R1 Indirect addressing of external memory
R2 Addition finished flag
R3 Integral value $a\in [0,15]$ (non-immutable)
R4 Integral value $b\in [0,15]$ (non-immutable)
R5 Integral value $\min (a+b, 15)$, after addition is finished
P1 7-segment output, after addition is finished

Table 1: Usage of notable registers.

3.1 Initialization

The first four lines of code store the two terms of the sum in R3 and R4. Furthermore, R5 is reset to the constant #0x00. It will later, after the addition is finished, hold the sum of R3 and R4. Both, R3 and R4 will be changed during execution and wont hold their initial values.

Finally, the stack pointer SP is set to #0x2F because the general purpose section of the 8051’s RAM starts at #0x30. The stack pointer is not in use in the final, minified code version but was needed at earlier stages where subroutines were used for the purpose of simplification.

The initialization part consists of four MOV instructions.

3.2 Addition Finished Flag

After initialization, the program checks whether the value of R4 equals the constant #0x00. If true, addition is finished and the finished flag is set. That is, R2 is set to #0x01.

The finish flag is not necessarily needed, since comparing it to #0x01 is equivalent to checking R4 for inequality with #0x00. Nevertheless, it was introduced to make the check more convenient.

The addition finished part consists of seven MOV and three MOVX instructions.

3.3 Addition Result Storage

After the addition is finished, the sum of the two 4-bit numbers is stored in R5. This part of the program moves R3 to R5, if the addition finished flag in R2 is set. Otherwise, R5 is left at its initial value.

3.4 Addition Result Output

After the addition is finished, the result is shown on a 7-segment display attached to port 1. Numbers from 0 to 15 are shown in hexadecimal encoding, e.g. 10 is shown as an A. Whether or not addition is finished is determined by reading the addition finished flag in R2. If it is set, the 7-segment encoded version of the sum is being loaded and moved to P1. The former is achieved by filling the external memory temporarily with a translation table. For example, the address 0x00 stores #01000000B which corresponds to the 7-segment display code for 0. Subsequently, a look-up is performed with movx A, @R1, where R1 holds the sum. After running this instruction, A contains the code that corresponds to the value in R1, which is then used to update the output port (given that the addition finished flag is set).

The addition result output section consists of 42 MOV and 20 MOVX instructions. This gives 62 in total of which 48 serve the purpose of filling the 7-segment code look-up table.

3.5 Term of the Sum Increment

At each iteration, the first term of the sum — stored in R3 — is incremented by one, unless addition is finished. The increment works, similar to the 7-segment code, with a look-up table in the 8051’s external memory. It is filled from address 0x00 to 0x0F with the values that corresponds to the incremented address. That means 0x00 stores #0x01, 0x01 stores #0x02, and so on. Overflows are simply clipped, which means 0x0F = #0x0F.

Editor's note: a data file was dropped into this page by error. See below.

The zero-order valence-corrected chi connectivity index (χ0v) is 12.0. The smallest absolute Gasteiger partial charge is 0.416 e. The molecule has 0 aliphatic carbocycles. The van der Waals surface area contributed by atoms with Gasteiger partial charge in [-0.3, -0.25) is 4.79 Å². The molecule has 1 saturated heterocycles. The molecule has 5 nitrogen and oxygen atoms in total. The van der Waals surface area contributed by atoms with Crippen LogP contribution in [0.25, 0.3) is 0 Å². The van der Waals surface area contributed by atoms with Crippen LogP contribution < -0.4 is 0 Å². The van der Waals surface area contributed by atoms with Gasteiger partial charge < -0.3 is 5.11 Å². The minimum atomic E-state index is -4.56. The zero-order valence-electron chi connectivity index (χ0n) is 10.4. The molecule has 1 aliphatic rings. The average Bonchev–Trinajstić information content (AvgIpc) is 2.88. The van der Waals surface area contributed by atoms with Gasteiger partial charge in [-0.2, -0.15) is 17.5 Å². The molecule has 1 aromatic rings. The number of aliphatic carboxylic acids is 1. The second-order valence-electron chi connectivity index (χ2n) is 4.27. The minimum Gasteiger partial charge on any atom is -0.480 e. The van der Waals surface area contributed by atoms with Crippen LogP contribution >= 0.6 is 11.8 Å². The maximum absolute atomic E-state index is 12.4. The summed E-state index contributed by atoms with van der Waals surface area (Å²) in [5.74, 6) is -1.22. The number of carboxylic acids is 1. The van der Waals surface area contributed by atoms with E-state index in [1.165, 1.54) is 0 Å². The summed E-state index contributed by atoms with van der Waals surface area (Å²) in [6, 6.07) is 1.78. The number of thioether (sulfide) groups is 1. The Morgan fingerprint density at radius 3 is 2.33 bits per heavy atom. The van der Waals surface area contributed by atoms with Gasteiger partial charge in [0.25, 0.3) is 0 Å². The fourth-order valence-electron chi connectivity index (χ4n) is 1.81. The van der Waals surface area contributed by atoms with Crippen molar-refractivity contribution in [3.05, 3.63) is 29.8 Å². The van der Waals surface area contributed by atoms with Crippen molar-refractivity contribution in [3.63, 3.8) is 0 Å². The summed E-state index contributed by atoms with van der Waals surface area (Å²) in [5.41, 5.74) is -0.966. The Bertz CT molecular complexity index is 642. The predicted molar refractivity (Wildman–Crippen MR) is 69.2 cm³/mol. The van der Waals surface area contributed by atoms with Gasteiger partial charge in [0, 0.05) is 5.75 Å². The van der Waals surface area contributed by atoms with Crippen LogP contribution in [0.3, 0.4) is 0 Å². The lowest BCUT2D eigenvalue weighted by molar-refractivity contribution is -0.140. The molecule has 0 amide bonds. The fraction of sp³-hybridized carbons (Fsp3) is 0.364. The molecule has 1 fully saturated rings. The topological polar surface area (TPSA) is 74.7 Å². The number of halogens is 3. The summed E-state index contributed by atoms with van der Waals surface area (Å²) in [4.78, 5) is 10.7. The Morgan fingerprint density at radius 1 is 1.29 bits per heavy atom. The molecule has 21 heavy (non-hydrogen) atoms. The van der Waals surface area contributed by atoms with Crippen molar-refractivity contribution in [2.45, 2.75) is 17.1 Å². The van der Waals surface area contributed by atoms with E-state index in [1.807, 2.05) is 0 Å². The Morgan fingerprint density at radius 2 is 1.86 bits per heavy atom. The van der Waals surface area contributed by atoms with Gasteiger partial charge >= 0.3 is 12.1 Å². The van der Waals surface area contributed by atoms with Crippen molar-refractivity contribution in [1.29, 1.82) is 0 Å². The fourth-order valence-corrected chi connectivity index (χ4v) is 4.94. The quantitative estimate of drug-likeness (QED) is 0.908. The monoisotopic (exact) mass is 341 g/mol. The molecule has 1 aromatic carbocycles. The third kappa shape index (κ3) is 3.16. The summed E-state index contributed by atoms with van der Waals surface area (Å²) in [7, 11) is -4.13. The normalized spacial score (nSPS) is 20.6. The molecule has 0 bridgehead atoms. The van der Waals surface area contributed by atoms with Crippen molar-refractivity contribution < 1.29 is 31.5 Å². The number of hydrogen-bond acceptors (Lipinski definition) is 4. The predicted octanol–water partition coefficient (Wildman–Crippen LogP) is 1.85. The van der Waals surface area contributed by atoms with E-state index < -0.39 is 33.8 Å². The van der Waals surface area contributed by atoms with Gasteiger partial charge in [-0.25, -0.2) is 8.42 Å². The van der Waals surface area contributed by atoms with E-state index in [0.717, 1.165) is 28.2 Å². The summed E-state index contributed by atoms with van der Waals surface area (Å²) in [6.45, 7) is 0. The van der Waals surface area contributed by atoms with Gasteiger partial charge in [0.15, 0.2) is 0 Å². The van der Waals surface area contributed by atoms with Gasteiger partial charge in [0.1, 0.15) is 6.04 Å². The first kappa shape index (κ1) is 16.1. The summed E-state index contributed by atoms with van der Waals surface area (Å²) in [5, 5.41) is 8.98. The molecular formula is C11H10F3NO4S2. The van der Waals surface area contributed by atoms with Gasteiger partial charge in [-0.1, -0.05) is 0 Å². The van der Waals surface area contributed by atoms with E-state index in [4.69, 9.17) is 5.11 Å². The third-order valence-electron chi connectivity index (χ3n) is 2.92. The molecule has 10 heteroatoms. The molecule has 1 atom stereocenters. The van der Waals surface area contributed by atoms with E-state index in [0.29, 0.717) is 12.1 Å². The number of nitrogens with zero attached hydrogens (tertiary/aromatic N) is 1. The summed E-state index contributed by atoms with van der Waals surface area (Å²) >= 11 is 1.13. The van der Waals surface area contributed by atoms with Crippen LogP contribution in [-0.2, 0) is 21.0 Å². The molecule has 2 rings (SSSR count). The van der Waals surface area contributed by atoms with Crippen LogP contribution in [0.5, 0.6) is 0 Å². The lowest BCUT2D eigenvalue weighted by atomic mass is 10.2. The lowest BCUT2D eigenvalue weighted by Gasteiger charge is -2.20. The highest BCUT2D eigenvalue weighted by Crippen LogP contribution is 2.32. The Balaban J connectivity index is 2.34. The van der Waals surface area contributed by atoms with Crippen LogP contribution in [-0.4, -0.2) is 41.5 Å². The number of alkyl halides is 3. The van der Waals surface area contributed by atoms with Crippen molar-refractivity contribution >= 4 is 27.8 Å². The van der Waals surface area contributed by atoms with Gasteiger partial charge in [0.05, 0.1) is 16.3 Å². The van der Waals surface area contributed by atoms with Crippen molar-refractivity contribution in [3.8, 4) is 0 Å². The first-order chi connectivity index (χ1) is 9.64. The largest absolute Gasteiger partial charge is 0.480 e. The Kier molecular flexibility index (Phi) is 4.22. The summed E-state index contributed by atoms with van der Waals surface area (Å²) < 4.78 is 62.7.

The increment section consists of 42 MOV and 20 MOVX instructions. This gives 62 in total of which 48 serve the purpose of filling the increment look-up table.

3.6 Term of the Sum Decrement

Equivalent to the increment, the other part of the sum — stored in R4 — is decremented by one, unless the addition is finished. An underflow is not specially treated.

The decrement section consists of 42 MOV and 20 MOVX instructions. This gives 62 in total of which 48 serve the purpose of filling the decrement look-up table.

4 Conclusion

Following the theoretical work of Dolan (2013), we have shown that MOV is not only Turing-complete in theory, but also in practice. We have implemented a 4-bit adder, relying solely on MOV and MOVX instructions (with the exception of a single LJMP), on the popular Intel 8051 microcontroller. The 8051 is distinct from a normal Turing machine in several regards. Most notably, the memory is finite and split into segments of 8 bits. With bit-wise manipulation instructions such as setb (set bit) and clrb (clear bit) at hand, the undertaking would have been a lot easier.

The lack of jump instructions makes a MOV-only program extremely inefficient. At each iteration every single instruction of the program is executed, no matter whether its result is required or not. In our case, the conversion from 4-bit number to 7-segment display output is done prior to every single decrement, despite being needed only once. We did not see any chance of gaining performance by using a single instruction. Nevertheless, conducting empirical experiments on the usability of MOV-only programs is interesting and we can draw the conclusion that MOV is sufficient to solve simple tasks.


  1. Stephen Dolan. MOV is Turing-complete. Computer Laboratory, University of Cambridge, 2013.

A Source Code

The following source code is the basis of this article. Relying solely on MOV instructions, it iteratively adds the values stored in R3 and R4, and writes the sum to R5. Furthermore, it shows the computed sum at a 7-segment display attached to P1.

0000 7B04   mov R3, #0x04  ; A
0002 7C03   mov R4, #0x03  ; B
0004 7D00   mov R5, #0x00  ; A + B